IF YOU are looking for a job, what is the way to stand out from the crowd and improve your chances of getting hired? The answer lies in understanding your conduct in your daily life.
You don’t climb the stairs to reach a higher storey when you can take a lift. You don’t walk up to the TV to flip channels when you can do so with a remote control. And you don’t visit a bank when a transaction can be completed over the Internet.
From dishwashers and washing machines to software, online reservations and ready-to-eat foods, most of the gadgets, technologies and services are aimed at a basic human quest: to minimise effort and time.
When it comes to the job market, however, the tendency to minimise effort and time can prove to be counter-productive. But, if you stay off the path of least effort during your job search, you could enjoy better prospects. Here is how it works:
The quickest way to apply for a job is to update an old resumé and send it out to as many employers as possible. That is the path of least effort, often leading to not-so-favourable outcomes.
First, when you prepare a resumé without spending sufficient effort and time on it, it is likely to be longer than necessary, vague, complex, unimpressive and may contain errors.
Second, when you send a standard resumé to multiple employers, it fails to connect with their unique requirements and convey your true value. The likely destination of all such resumés is the rejection pile.
If you wish to open doors for interviews, make an effort to:
tailor your resumé; according to each potential employer’s unique needs;
keep it short — two or three pages is enough;
make the information easy to grasp by using bullets and headings/sub-headings;
use short and clear sentences;
support your credentials with specific examples and data; and
avoid grammatical and spelling errors.
These actions require more effort and time, but they are worth it, for recruiters pay attention to resumés that are relevant, clear and tailored to their unique needs.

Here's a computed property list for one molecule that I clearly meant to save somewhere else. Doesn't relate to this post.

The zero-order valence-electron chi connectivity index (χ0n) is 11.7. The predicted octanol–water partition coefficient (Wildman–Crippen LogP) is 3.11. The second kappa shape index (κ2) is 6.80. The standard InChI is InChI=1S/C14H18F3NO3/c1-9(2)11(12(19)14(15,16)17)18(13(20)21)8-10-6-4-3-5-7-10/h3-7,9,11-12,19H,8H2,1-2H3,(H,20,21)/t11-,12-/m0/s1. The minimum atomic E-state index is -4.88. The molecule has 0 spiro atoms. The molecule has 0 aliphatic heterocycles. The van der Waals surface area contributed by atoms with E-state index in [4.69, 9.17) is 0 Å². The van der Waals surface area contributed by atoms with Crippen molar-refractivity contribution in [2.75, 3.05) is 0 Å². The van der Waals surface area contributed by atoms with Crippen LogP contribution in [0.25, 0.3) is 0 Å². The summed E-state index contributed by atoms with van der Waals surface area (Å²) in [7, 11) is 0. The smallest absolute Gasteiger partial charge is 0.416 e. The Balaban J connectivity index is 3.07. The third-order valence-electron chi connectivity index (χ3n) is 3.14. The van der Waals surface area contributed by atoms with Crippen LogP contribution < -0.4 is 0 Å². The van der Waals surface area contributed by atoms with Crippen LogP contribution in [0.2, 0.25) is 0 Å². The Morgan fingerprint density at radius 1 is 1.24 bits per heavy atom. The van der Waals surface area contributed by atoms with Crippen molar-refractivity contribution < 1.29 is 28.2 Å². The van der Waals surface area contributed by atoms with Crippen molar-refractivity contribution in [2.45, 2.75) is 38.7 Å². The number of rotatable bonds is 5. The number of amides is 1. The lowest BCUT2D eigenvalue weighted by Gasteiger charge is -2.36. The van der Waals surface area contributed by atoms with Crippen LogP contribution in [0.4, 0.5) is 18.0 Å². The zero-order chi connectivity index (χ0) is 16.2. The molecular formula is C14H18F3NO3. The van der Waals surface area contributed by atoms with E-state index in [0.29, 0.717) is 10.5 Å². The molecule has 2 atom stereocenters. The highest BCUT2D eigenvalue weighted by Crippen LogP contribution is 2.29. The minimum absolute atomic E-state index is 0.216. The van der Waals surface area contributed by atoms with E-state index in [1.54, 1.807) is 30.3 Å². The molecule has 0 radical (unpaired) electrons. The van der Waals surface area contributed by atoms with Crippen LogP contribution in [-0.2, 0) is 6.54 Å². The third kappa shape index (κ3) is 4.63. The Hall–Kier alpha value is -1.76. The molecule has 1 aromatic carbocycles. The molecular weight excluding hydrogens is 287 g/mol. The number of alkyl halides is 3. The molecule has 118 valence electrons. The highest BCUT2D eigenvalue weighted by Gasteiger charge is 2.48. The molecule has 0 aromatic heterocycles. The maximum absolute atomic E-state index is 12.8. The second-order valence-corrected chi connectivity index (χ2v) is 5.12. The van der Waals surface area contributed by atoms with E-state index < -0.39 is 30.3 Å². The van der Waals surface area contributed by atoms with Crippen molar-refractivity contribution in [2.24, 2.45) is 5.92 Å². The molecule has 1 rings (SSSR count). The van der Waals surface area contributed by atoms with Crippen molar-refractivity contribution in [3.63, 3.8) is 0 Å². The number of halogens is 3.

The conventional way to search for a job is to look for openings in the newspaper and on the Internet. In addition, you could try two more simple but proven strategies, which require extra effort.
First, go for networking! Get in touch with all your friends, colleagues and relatives, and seek their help in guiding you to new job opportunities. Networking is like adding 40 to 50 more pairs of eyes to your own to look out for a new job.
Another powerful strategy is to get directly in touch with potential employers even if they have not advertised any vacancies. This method requires guts, but it works if you can contact the right person at the right place.
If you present yourself at an interview with a mindset that an interview is about answering questions, you are part of the crowd. Most people expect recruiters to ask probing questions to dig out relevant information and then make an assessment of their suitability.
Now, imagine a job seeker who takes the lead during an interview to not only demonstrate an understanding of the employer’s challenges, but also shows how she, with her relevant credentials, could meet those challenges. Don’t you think recruiters would be inclined to go for such a promising candidate?
The key is not to present yourself in an interview as a bundle of degrees, certificates and designations. Instead, do your homework before an interview and present yourself as the best solution to the employer’s specific challenges.
The bottom line: Remember, the tendency to go down the path of least effort is natural, but the job market is more likely to reward you if you deliberately put in extra effort at every stage of your job search process.